How did you find working alongside ITV production team members and how did you make the most of that experience?
It was incredible! From set-up, the studio was packed full of industry professionals, creating and designing the layout. The lighting crew were using lights in places that I had never even thought was possible before. Across all departments everyone was so friendly and helpful, assisting one another in all the processes of production. ITV team members were really open and talkative and took an interest in my role at the studio. I personally worked closely with the production coordinator and the production management team, which was fantastic fun and full of insights for me. It was great to meet like-minded people that have a passion for TV and to join them (along with the rest of the Epic team and the talent involved in the show), giving it our all to ensure the production could run smoothly and to its greatest potential. There was never a dull moment. The whole experience made me realise just how many different roles are involved in a TV production and how important every single crew member is – not only to make the product a success, but to ensure that there is a comfortable, safe and enjoyable environment for everyone to work in.
The area in TV that I strive to work in the most is floor managing. Therefore, I took the opportunity to network with the floor manager and assistant floor managers. I asked lots of questions about the role and the best way to gain success in that line of work. Luckily, I was also able to spend any spare time I had watching the tech rehearsals. I watched the floor managers work, noting how they spoke to people, the language they used, how they managed the floor, how they communicated the directors voice to the floor etc. I found it so interesting how smoothly things ran and how FMs made everyone involved in the rehearsals feel comfortable and to stick to the time limit, whilst accommodating those in the gallery and the talent on the floor.
During the actual filming of the shows, I was a runner backstage, assisting with anything and everything. Jobs tended to come in waves, so I would be super-busy for a certain amount of time and then it would calm down. In those calm times, I approached the assistant floor managers that were also backstage organising everyone involved and talked to them about what I wanted to do, hoping for tips and advice. After a few shows had passed and I had got to know the assistant floor managers better, they asked if I would like an opportunity to help organise the wrestlers backstage alongside them. I tried to play it cool but was screaming with excitement inside, I said yes of course!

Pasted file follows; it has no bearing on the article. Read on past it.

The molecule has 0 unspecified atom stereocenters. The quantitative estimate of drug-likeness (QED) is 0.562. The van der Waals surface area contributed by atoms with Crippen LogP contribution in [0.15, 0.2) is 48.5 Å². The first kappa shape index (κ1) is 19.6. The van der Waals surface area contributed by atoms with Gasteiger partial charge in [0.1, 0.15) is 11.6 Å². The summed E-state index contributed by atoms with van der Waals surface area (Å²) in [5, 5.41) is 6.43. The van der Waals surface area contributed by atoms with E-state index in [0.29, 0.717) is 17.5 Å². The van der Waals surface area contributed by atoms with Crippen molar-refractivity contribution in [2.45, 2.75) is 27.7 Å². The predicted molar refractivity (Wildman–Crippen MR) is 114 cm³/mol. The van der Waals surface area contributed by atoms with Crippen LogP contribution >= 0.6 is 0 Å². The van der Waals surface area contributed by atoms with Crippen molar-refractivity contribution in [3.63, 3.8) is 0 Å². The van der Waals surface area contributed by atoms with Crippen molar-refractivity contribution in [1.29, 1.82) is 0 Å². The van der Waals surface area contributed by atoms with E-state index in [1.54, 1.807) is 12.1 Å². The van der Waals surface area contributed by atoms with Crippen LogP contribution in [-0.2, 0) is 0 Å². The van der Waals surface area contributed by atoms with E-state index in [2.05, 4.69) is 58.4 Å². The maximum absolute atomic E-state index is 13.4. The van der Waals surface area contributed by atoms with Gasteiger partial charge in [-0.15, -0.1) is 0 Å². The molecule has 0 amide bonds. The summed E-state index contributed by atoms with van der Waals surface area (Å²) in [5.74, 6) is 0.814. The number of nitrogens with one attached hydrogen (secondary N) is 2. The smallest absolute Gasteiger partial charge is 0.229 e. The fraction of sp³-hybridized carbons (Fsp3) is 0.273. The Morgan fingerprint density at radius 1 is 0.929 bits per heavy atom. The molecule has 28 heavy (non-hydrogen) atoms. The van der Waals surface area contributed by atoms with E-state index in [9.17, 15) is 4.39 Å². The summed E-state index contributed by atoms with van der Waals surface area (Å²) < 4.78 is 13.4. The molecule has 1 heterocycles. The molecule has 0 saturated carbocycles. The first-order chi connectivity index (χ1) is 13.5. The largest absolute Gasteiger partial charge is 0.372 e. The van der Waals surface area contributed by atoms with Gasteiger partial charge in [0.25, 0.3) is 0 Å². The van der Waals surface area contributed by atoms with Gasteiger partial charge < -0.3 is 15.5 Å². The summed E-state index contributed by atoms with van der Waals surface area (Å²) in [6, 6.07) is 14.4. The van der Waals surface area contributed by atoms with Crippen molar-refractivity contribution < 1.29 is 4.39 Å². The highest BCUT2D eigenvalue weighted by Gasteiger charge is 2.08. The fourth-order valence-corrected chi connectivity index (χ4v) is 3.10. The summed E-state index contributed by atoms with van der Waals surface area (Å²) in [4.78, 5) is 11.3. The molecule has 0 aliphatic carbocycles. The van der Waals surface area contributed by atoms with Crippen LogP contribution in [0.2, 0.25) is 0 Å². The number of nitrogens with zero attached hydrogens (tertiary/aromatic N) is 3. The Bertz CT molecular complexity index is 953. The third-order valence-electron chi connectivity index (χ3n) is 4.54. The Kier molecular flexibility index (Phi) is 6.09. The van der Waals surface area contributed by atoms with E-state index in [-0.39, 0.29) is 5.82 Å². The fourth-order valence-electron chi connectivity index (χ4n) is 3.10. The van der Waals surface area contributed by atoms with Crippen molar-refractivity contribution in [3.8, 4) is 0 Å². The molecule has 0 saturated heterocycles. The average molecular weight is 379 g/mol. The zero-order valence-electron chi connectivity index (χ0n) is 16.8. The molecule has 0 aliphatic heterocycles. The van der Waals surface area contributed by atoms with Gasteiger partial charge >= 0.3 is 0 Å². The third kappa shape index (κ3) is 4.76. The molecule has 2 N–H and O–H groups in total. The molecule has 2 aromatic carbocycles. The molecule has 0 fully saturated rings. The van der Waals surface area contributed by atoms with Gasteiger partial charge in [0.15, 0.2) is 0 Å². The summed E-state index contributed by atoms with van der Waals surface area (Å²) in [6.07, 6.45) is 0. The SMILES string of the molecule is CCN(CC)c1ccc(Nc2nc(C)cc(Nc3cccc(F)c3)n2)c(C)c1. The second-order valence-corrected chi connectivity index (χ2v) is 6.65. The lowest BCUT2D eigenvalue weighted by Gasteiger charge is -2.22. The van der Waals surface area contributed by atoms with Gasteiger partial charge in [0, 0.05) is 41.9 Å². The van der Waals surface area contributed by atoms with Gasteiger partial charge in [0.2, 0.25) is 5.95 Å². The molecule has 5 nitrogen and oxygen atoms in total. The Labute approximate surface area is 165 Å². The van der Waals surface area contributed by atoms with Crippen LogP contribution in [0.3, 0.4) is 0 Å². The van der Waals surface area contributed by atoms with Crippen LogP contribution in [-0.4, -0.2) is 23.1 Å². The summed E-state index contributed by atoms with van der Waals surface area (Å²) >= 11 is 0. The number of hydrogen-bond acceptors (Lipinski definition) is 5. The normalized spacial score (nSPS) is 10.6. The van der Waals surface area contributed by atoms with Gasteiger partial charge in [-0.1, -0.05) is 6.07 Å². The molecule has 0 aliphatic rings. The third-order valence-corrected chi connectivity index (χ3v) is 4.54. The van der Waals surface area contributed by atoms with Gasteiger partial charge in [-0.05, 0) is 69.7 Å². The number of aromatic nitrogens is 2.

I can’t say too much about what I was organising before the broadcast of the shows as I don’t want to give anything away about the final episodes but I can say that I got to work alongside one of the most highly respected assistant floor managers out there, who was an inspiration. The way he managed backstage and the energy he exuded made everyone feel so comfortable and confident. Everyone knew what they were doing and where they were supposed to be. I learnt so much in the short space of a week and am incredibly grateful to have been given that opportunity. Overall, working for ITV was amazing and a breathtakingly good experience for everyone at Epic. We have learnt a lot about the studio and ourselves as a team. On a personal level, I feel I have an even better sense of direction regarding the area/s of TV production that I would most like to work in.
Is there any advice you would like to give to others who want to work in the industry?
To anyone looking to work in the television industry, my best advice is to go above and beyond in everything you do. You have to keep actively looking for the next opportunity and making sure you take up any that arise. If you’re a student, try to get some hands-on experience around your studies, it’s those extra opportunities that will make you shine and push you the extra mile!
Where do you see yourself in the future?
It’s hard to say where I see myself in the future as it’s so unpredictable but I would like pursue floor managing and see where that journey takes me. Regardless of where exactly I end up, I have to say that if I’m working in TV and continue to be surrounded by a good team of people, I’m doing okay. Better than okay, I’m thriving!
We welcome your comments and questions. Please comment or ask questions below to receive a response direct from our team!
[images: Courtesy of Lee Harper and Alex Thursby]